Education And Income Affect Health Levels Considerably
The report, entitled "Health, United States, 2011" was conducted by CDC's National Center for Health Statistics.
According to the report, in 2007-2010, women aged 25+ were less likely to be obese (25%) if they had a bachelor's degree or higher than women who did not (39-43%) have a degree at all. In addition, children of parents with higher levels of education were less likely to be obese (11% boys - 7% girls) than children in households where the head of the household had less than a high school education (24% boys - 22% girls). Among adult males the prevalence of obesity did not differ consistently with level of education.
On average, in 2006, statistics showed that the life expectancy for women without a high school diploma was 8.6 years less than women with a bachelor's degree or higher. Life expectancy for men without a high school diploma was 9.3 years less than those with a bachelor's degree or higher.
In 2010, 50% of adults aged 18+ did not meet federal physical activity recommendations for aerobic activity and muscle-strengthening. Adults age 75+ were significantly less likely to meet the recommendations (70%) than adults aged 18-24 years (39%).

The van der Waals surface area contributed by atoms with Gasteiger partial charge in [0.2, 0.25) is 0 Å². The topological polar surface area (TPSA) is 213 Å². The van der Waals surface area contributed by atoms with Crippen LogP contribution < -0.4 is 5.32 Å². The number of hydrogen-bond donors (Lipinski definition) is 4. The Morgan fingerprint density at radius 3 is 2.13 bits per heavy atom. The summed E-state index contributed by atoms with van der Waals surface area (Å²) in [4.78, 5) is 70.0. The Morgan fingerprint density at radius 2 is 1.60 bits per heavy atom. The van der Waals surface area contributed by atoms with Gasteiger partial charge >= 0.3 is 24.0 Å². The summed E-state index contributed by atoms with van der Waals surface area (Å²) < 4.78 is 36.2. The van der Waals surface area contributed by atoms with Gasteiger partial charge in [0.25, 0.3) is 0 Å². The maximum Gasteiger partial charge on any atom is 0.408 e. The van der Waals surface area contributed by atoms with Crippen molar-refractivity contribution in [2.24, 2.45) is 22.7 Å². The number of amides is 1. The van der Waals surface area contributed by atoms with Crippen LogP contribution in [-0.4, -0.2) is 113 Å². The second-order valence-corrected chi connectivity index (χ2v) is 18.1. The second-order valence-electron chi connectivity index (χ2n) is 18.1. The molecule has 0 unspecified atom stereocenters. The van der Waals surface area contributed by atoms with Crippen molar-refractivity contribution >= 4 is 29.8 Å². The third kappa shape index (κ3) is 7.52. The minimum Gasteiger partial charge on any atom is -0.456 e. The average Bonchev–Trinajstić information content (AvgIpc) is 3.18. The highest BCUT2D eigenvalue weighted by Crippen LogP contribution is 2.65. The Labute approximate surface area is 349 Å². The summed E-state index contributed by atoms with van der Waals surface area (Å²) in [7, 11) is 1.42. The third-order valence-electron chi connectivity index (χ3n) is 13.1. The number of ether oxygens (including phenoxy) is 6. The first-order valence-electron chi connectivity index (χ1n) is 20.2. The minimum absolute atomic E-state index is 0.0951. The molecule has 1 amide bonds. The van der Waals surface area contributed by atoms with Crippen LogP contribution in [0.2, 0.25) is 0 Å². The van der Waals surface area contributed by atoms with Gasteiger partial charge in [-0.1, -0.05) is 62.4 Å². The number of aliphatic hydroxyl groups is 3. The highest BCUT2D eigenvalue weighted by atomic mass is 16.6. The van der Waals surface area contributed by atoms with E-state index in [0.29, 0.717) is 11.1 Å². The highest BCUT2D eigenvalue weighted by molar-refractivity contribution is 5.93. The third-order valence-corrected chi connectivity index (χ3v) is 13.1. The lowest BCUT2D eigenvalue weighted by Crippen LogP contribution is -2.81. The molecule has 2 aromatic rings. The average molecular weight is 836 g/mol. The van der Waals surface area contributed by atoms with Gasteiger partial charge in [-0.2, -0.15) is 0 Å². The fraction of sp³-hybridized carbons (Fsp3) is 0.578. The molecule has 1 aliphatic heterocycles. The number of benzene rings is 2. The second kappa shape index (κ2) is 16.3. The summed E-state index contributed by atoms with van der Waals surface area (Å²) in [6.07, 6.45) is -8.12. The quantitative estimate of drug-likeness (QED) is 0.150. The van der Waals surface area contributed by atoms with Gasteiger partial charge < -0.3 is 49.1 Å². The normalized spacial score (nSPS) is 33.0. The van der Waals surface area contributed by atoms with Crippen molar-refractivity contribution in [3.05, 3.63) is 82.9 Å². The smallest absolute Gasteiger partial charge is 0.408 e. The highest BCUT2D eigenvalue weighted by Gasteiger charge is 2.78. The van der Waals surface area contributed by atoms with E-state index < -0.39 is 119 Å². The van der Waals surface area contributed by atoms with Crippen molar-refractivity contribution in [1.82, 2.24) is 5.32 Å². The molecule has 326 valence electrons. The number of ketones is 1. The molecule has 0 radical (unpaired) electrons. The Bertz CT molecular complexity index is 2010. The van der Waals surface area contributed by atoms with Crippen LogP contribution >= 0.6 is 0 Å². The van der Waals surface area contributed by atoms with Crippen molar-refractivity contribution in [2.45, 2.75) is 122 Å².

In 2010, 9% of adults aged 25-64 years with a bachelor's degree or higher were current smokers compared with 24% of adults with some college education and 31% of those with a high school diploma or less education. In addition, smoking rates among U.S. adults age 18+ decreased from 21% in 2009 to 19% in 2010.
From 2000 to 2010, approximately 67-70% of women 40 years of age had a mammogram in the past two years. In addition, the percentage of adults aged 50-75 years who underwent a recent colorectal test or procedure rose from 34% in 2000 to 59% in 2010.
Between 2000 and 2010, there was a 13% decrease in the percentage of children with a family income below 200% of poverty levels who were uninsured. The percentage of children with a family income at 200% to 399% of poverty level who were uninsured decreased from 9% to 7%, and the percentage with a family income at 400% decreased from 3% to 2%.
Written By Grace Rattue
Please use one of the following formats to cite this article in your essay, paper or report:
Rattue, Grace. "Education And Income Affect Health Levels Considerably." Medical News Today. MediLexicon, Intl., 17 May. 2012. Web.
30 Mar. 2017. <http://www.medicalnewstoday.com/releases/245535.php>
Rattue, G. (2012, May 17). "Education And Income Affect Health Levels Considerably." Medical News Today. Retrieved from
Please note: If no author information is provided, the source is cited instead.
Contact our news editors
For any corrections of factual information, or to contact our editorial team, please see our contact page.
Copyright Medical News Today: Excluding email/sharing services explicitly offered on this website, material published on Medical News Today may not be reproduced, or distributed without the prior written permission of Medilexicon International Ltd. Please contact us for further details.